Deep Dark takes a while to get underway. You might not be able to bear its glib low budget take on the angst of its struggling artist. He strings up trash like a mobile and calls it art and hopes to get a gallery showing. We’re in Portland where that kind of thing might happen. Hence this movie. Portland, the Austin of the Pacific Northwest, has it’s own film scene.
But if you give Deep Dark a half hour or so, you’ll find a story about talent, inspiration, and madness that plays out like a low rent Barton Fink, with clumsy gags instead of the Coen Brothers snap and bite. If you give it another half hour or so — if you wait until it really, uh, sinks in — it assumes an identity of its own. It certainly has a unique monster.
Writer/director Michael Medaglia shows admirable restraint and flashes of dark style. He might take too long to get underway, but he knows how to end. Lead actor Sean McGrath gives it his scruffy hangdog all. It’s probably no coincidence McGrath bears a slight resemblance to a young Anthony Hopkins. Say, an Anthony Hopkins about the age he was when he made a movie called Magic, also about talent, inspiration, and madness. Voice actress Denise Poirier brings the monster to life perfectly. And speaking of perfect, Keith Schreiner’s score has the mournful but mischievous quality of Carter Burwell’s best music.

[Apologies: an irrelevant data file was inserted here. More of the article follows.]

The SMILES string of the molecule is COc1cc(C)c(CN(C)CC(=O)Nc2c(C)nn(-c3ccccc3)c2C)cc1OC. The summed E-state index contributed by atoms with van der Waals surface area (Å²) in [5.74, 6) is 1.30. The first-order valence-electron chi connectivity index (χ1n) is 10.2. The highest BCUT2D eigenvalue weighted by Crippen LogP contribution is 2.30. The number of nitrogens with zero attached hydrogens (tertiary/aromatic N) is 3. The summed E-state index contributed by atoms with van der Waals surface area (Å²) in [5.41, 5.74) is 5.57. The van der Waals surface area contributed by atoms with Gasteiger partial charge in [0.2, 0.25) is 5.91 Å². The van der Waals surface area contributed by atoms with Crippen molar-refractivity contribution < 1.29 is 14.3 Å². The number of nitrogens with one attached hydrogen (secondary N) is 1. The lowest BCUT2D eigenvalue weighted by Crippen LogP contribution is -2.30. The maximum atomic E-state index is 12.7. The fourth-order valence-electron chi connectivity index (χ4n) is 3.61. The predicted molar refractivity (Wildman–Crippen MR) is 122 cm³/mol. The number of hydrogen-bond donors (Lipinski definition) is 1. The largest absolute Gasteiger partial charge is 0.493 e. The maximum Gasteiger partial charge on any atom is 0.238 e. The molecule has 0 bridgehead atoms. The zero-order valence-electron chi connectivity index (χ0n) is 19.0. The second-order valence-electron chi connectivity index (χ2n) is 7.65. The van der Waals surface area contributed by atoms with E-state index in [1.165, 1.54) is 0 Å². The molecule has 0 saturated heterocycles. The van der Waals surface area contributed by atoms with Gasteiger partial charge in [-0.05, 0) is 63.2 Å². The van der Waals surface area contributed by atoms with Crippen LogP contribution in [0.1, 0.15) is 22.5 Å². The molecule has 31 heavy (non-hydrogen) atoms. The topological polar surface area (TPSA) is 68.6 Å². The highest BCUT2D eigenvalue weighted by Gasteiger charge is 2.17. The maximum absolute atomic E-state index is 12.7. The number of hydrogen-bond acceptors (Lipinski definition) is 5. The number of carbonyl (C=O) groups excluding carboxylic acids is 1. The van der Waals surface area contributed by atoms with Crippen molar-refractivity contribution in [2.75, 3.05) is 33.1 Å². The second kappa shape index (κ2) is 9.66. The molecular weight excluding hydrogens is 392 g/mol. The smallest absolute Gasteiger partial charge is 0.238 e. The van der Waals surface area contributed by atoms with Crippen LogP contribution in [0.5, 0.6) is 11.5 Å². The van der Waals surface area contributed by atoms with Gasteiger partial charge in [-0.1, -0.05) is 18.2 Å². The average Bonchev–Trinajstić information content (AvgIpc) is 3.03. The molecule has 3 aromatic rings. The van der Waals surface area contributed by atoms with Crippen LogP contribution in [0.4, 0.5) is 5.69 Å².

Deep Dark is available for VOD. Support Qt3 and watch it on Amazon.com.